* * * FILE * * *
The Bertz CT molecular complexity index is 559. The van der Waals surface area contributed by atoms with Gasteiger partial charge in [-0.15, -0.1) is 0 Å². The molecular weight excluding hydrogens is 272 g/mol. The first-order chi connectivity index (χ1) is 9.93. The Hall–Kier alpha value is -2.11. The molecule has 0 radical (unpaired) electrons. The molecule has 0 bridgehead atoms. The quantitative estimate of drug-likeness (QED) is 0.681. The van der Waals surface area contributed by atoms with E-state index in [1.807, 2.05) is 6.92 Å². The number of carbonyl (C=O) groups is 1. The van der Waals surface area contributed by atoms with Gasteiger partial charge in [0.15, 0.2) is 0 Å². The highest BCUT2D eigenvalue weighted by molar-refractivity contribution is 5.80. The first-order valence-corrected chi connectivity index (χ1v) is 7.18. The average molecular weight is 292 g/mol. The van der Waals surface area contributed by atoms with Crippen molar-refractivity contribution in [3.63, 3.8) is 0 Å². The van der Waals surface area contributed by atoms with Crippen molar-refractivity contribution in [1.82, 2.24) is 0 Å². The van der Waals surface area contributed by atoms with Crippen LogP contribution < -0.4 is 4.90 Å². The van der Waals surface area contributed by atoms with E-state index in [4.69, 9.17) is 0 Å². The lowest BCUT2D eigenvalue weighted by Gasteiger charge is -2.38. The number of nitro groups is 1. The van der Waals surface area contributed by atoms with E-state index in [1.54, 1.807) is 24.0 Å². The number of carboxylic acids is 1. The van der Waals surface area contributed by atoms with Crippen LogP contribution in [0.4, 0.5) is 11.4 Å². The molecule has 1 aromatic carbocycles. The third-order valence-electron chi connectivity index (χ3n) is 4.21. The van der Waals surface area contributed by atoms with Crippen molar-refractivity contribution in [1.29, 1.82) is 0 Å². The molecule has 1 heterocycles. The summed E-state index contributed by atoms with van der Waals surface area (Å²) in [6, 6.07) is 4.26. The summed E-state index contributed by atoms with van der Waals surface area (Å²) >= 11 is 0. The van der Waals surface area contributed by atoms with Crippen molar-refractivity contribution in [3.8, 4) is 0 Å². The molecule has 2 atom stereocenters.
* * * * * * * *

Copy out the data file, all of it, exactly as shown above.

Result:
The Bertz CT molecular complexity index is 559. The van der Waals surface area contributed by atoms with Gasteiger partial charge in [-0.15, -0.1) is 0 Å². The molecular weight excluding hydrogens is 272 g/mol. The first-order chi connectivity index (χ1) is 9.93. The Hall–Kier alpha value is -2.11. The molecule has 0 radical (unpaired) electrons. The molecule has 0 bridgehead atoms. The quantitative estimate of drug-likeness (QED) is 0.681. The van der Waals surface area contributed by atoms with E-state index in [1.807, 2.05) is 6.92 Å². The number of carbonyl (C=O) groups is 1. The van der Waals surface area contributed by atoms with Gasteiger partial charge in [0.15, 0.2) is 0 Å². The highest BCUT2D eigenvalue weighted by molar-refractivity contribution is 5.80. The first-order valence-corrected chi connectivity index (χ1v) is 7.18. The average molecular weight is 292 g/mol. The van der Waals surface area contributed by atoms with Crippen molar-refractivity contribution in [3.63, 3.8) is 0 Å². The van der Waals surface area contributed by atoms with Crippen molar-refractivity contribution in [1.82, 2.24) is 0 Å². The van der Waals surface area contributed by atoms with Crippen LogP contribution < -0.4 is 4.90 Å². The van der Waals surface area contributed by atoms with E-state index in [4.69, 9.17) is 0 Å². The lowest BCUT2D eigenvalue weighted by Gasteiger charge is -2.38. The number of nitro groups is 1. The van der Waals surface area contributed by atoms with E-state index in [1.54, 1.807) is 24.0 Å². The number of carboxylic acids is 1. The van der Waals surface area contributed by atoms with Crippen LogP contribution in [0.4, 0.5) is 11.4 Å². The molecule has 1 aromatic carbocycles. The third-order valence-electron chi connectivity index (χ3n) is 4.21. The van der Waals surface area contributed by atoms with Crippen molar-refractivity contribution in [1.29, 1.82) is 0 Å². The molecule has 1 heterocycles. The summed E-state index contributed by atoms with van der Waals surface area (Å²) in [6, 6.07) is 4.26. The summed E-state index contributed by atoms with van der Waals surface area (Å²) >= 11 is 0. The van der Waals surface area contributed by atoms with Crippen molar-refractivity contribution in [3.8, 4) is 0 Å². The molecule has 2 atom stereocenters.